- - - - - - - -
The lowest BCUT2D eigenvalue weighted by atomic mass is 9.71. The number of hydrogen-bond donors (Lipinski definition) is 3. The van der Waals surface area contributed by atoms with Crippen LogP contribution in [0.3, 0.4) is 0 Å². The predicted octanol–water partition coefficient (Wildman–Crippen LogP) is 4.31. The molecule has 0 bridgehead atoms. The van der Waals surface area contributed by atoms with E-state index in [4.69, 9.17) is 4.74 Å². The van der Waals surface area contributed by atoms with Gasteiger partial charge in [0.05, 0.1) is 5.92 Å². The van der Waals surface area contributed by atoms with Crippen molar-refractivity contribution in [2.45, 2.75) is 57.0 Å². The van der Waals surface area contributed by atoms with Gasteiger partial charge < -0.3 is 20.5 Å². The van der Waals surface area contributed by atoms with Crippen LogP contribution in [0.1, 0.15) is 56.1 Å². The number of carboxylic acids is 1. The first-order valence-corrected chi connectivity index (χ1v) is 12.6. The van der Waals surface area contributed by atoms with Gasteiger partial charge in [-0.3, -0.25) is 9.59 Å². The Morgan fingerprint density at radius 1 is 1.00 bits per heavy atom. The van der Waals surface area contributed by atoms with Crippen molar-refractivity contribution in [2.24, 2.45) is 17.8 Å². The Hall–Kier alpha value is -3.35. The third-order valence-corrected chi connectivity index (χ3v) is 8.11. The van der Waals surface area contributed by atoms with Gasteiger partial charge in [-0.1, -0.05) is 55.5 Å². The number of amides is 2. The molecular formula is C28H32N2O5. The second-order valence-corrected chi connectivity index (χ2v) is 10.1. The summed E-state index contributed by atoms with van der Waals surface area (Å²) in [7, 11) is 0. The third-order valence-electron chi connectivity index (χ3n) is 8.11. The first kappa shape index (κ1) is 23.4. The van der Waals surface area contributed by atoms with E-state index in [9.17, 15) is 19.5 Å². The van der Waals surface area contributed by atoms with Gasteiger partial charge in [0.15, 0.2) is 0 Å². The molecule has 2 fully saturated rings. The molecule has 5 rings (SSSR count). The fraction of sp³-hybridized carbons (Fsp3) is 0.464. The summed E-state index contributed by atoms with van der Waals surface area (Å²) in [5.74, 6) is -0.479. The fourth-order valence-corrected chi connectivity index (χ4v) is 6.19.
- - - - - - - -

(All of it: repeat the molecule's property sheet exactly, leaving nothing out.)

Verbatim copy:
The lowest BCUT2D eigenvalue weighted by atomic mass is 9.71. The number of hydrogen-bond donors (Lipinski definition) is 3. The van der Waals surface area contributed by atoms with Crippen LogP contribution in [0.3, 0.4) is 0 Å². The predicted octanol–water partition coefficient (Wildman–Crippen LogP) is 4.31. The molecule has 0 bridgehead atoms. The van der Waals surface area contributed by atoms with E-state index in [4.69, 9.17) is 4.74 Å². The van der Waals surface area contributed by atoms with Gasteiger partial charge in [0.05, 0.1) is 5.92 Å². The van der Waals surface area contributed by atoms with Crippen molar-refractivity contribution in [2.45, 2.75) is 57.0 Å². The van der Waals surface area contributed by atoms with Gasteiger partial charge < -0.3 is 20.5 Å². The van der Waals surface area contributed by atoms with Crippen LogP contribution in [0.1, 0.15) is 56.1 Å². The number of carboxylic acids is 1. The first-order valence-corrected chi connectivity index (χ1v) is 12.6. The van der Waals surface area contributed by atoms with Gasteiger partial charge in [-0.3, -0.25) is 9.59 Å². The Morgan fingerprint density at radius 1 is 1.00 bits per heavy atom. The van der Waals surface area contributed by atoms with Crippen molar-refractivity contribution in [2.24, 2.45) is 17.8 Å². The Hall–Kier alpha value is -3.35. The third-order valence-corrected chi connectivity index (χ3v) is 8.11. The van der Waals surface area contributed by atoms with Gasteiger partial charge in [-0.1, -0.05) is 55.5 Å². The number of amides is 2. The molecular formula is C28H32N2O5. The second-order valence-corrected chi connectivity index (χ2v) is 10.1. The summed E-state index contributed by atoms with van der Waals surface area (Å²) in [7, 11) is 0. The third-order valence-electron chi connectivity index (χ3n) is 8.11. The first kappa shape index (κ1) is 23.4. The van der Waals surface area contributed by atoms with E-state index in [9.17, 15) is 19.5 Å². The van der Waals surface area contributed by atoms with Gasteiger partial charge in [0.15, 0.2) is 0 Å². The molecule has 2 fully saturated rings. The molecule has 5 rings (SSSR count). The fraction of sp³-hybridized carbons (Fsp3) is 0.464. The summed E-state index contributed by atoms with van der Waals surface area (Å²) in [5.74, 6) is -0.479. The fourth-order valence-corrected chi connectivity index (χ4v) is 6.19.